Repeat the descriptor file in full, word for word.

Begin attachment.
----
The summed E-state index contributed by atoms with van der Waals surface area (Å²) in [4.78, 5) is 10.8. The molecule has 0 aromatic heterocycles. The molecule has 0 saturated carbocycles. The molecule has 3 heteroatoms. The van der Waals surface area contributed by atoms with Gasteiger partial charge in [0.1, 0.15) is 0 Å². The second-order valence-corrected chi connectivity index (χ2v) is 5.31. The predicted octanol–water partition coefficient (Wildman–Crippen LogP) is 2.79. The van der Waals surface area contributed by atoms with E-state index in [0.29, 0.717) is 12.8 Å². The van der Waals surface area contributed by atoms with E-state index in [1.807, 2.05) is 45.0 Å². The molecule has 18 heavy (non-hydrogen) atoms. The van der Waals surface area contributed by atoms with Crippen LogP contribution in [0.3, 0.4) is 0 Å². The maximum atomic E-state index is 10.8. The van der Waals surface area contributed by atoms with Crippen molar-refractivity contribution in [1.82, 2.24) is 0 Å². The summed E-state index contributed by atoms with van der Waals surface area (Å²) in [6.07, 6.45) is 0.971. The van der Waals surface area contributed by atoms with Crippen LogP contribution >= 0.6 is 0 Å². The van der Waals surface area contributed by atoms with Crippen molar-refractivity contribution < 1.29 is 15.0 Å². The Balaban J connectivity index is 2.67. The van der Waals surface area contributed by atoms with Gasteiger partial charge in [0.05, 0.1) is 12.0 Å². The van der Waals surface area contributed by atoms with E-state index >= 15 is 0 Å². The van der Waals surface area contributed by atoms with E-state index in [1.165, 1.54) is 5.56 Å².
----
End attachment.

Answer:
The summed E-state index contributed by atoms with van der Waals surface area (Å²) in [4.78, 5) is 10.8. The molecule has 0 aromatic heterocycles. The molecule has 0 saturated carbocycles. The molecule has 3 heteroatoms. The van der Waals surface area contributed by atoms with Gasteiger partial charge in [0.1, 0.15) is 0 Å². The second-order valence-corrected chi connectivity index (χ2v) is 5.31. The predicted octanol–water partition coefficient (Wildman–Crippen LogP) is 2.79. The van der Waals surface area contributed by atoms with E-state index in [0.29, 0.717) is 12.8 Å². The van der Waals surface area contributed by atoms with E-state index in [1.807, 2.05) is 45.0 Å². The molecule has 18 heavy (non-hydrogen) atoms. The van der Waals surface area contributed by atoms with Crippen LogP contribution in [0.3, 0.4) is 0 Å². The maximum atomic E-state index is 10.8. The van der Waals surface area contributed by atoms with Crippen molar-refractivity contribution in [1.82, 2.24) is 0 Å². The summed E-state index contributed by atoms with van der Waals surface area (Å²) in [6.07, 6.45) is 0.971. The van der Waals surface area contributed by atoms with Crippen LogP contribution >= 0.6 is 0 Å². The van der Waals surface area contributed by atoms with Crippen molar-refractivity contribution < 1.29 is 15.0 Å². The Balaban J connectivity index is 2.67. The van der Waals surface area contributed by atoms with Gasteiger partial charge in [0.05, 0.1) is 12.0 Å². The van der Waals surface area contributed by atoms with E-state index >= 15 is 0 Å². The van der Waals surface area contributed by atoms with E-state index in [1.165, 1.54) is 5.56 Å².